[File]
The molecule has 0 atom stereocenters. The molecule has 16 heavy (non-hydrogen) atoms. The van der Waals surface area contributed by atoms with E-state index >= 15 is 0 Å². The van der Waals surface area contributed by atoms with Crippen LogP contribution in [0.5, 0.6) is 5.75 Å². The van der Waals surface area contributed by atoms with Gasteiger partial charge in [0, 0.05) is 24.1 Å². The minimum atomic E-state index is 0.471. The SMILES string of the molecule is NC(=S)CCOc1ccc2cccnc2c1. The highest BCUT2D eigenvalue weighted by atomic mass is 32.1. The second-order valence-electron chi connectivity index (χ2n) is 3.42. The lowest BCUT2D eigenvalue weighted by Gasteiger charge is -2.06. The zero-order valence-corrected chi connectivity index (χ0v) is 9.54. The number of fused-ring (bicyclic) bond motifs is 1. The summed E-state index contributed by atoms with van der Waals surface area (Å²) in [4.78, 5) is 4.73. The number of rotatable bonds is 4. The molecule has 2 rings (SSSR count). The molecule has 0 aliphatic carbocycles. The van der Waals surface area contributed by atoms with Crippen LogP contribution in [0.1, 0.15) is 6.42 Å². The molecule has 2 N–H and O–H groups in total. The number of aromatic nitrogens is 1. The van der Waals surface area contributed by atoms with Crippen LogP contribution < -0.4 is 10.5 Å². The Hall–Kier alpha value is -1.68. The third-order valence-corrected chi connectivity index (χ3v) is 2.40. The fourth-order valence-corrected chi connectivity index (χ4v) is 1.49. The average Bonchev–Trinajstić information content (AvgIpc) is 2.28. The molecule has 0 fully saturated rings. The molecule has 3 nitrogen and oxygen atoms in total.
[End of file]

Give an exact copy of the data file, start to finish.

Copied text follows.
The molecule has 0 atom stereocenters. The molecule has 16 heavy (non-hydrogen) atoms. The van der Waals surface area contributed by atoms with E-state index >= 15 is 0 Å². The van der Waals surface area contributed by atoms with Crippen LogP contribution in [0.5, 0.6) is 5.75 Å². The van der Waals surface area contributed by atoms with Gasteiger partial charge in [0, 0.05) is 24.1 Å². The minimum atomic E-state index is 0.471. The SMILES string of the molecule is NC(=S)CCOc1ccc2cccnc2c1. The highest BCUT2D eigenvalue weighted by atomic mass is 32.1. The second-order valence-electron chi connectivity index (χ2n) is 3.42. The lowest BCUT2D eigenvalue weighted by Gasteiger charge is -2.06. The zero-order valence-corrected chi connectivity index (χ0v) is 9.54. The number of fused-ring (bicyclic) bond motifs is 1. The summed E-state index contributed by atoms with van der Waals surface area (Å²) in [4.78, 5) is 4.73. The number of rotatable bonds is 4. The molecule has 2 rings (SSSR count). The molecule has 0 aliphatic carbocycles. The van der Waals surface area contributed by atoms with Crippen LogP contribution in [0.1, 0.15) is 6.42 Å². The molecule has 2 N–H and O–H groups in total. The number of aromatic nitrogens is 1. The van der Waals surface area contributed by atoms with Crippen LogP contribution < -0.4 is 10.5 Å². The Hall–Kier alpha value is -1.68. The third-order valence-corrected chi connectivity index (χ3v) is 2.40. The fourth-order valence-corrected chi connectivity index (χ4v) is 1.49. The average Bonchev–Trinajstić information content (AvgIpc) is 2.28. The molecule has 0 fully saturated rings. The molecule has 3 nitrogen and oxygen atoms in total.